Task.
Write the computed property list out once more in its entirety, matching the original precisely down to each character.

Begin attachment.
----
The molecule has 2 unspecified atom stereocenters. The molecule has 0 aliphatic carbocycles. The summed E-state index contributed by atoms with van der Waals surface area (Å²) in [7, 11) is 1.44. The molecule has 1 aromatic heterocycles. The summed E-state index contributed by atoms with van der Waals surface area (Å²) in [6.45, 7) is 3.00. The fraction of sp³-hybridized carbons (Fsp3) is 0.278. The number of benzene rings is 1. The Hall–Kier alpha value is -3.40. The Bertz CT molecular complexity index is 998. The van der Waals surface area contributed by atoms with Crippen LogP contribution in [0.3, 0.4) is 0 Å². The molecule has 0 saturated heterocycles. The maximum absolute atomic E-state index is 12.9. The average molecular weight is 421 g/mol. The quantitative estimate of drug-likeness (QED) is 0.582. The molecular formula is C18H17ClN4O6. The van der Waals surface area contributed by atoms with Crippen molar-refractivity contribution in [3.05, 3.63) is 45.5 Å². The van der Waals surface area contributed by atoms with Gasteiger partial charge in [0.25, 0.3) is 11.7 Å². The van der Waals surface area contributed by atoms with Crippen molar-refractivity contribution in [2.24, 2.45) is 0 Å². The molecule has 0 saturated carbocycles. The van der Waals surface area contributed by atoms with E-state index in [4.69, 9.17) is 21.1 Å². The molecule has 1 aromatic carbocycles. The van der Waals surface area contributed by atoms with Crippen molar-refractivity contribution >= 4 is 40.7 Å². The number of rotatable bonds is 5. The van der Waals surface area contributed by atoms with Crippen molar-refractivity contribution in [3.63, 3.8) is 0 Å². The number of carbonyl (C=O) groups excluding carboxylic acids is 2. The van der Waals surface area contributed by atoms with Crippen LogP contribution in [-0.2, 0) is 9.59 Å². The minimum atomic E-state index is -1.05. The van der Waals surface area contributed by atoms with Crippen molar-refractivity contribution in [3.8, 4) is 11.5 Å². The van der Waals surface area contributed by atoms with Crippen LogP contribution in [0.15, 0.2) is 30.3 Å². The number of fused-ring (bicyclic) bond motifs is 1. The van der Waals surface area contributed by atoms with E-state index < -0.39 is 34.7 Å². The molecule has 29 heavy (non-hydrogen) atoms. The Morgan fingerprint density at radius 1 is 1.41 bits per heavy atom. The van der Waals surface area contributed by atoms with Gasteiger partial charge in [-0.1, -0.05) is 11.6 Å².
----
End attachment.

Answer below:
The molecule has 2 unspecified atom stereocenters. The molecule has 0 aliphatic carbocycles. The summed E-state index contributed by atoms with van der Waals surface area (Å²) in [7, 11) is 1.44. The molecule has 1 aromatic heterocycles. The summed E-state index contributed by atoms with van der Waals surface area (Å²) in [6.45, 7) is 3.00. The fraction of sp³-hybridized carbons (Fsp3) is 0.278. The number of benzene rings is 1. The Hall–Kier alpha value is -3.40. The Bertz CT molecular complexity index is 998. The van der Waals surface area contributed by atoms with Crippen LogP contribution in [0.3, 0.4) is 0 Å². The molecule has 0 saturated heterocycles. The maximum absolute atomic E-state index is 12.9. The average molecular weight is 421 g/mol. The quantitative estimate of drug-likeness (QED) is 0.582. The molecular formula is C18H17ClN4O6. The van der Waals surface area contributed by atoms with Crippen molar-refractivity contribution in [3.05, 3.63) is 45.5 Å². The van der Waals surface area contributed by atoms with Gasteiger partial charge in [0.25, 0.3) is 11.7 Å². The van der Waals surface area contributed by atoms with Crippen molar-refractivity contribution in [2.24, 2.45) is 0 Å². The molecule has 0 saturated carbocycles. The van der Waals surface area contributed by atoms with E-state index in [4.69, 9.17) is 21.1 Å². The molecule has 1 aromatic carbocycles. The van der Waals surface area contributed by atoms with Crippen molar-refractivity contribution >= 4 is 40.7 Å². The number of rotatable bonds is 5. The van der Waals surface area contributed by atoms with Crippen molar-refractivity contribution in [3.63, 3.8) is 0 Å². The number of carbonyl (C=O) groups excluding carboxylic acids is 2. The van der Waals surface area contributed by atoms with Crippen LogP contribution in [-0.2, 0) is 9.59 Å². The minimum atomic E-state index is -1.05. The van der Waals surface area contributed by atoms with Crippen molar-refractivity contribution in [3.8, 4) is 11.5 Å². The van der Waals surface area contributed by atoms with Crippen LogP contribution in [0.15, 0.2) is 30.3 Å². The number of fused-ring (bicyclic) bond motifs is 1. The van der Waals surface area contributed by atoms with E-state index < -0.39 is 34.7 Å². The molecule has 29 heavy (non-hydrogen) atoms. The Morgan fingerprint density at radius 1 is 1.41 bits per heavy atom. The van der Waals surface area contributed by atoms with Gasteiger partial charge in [-0.1, -0.05) is 11.6 Å².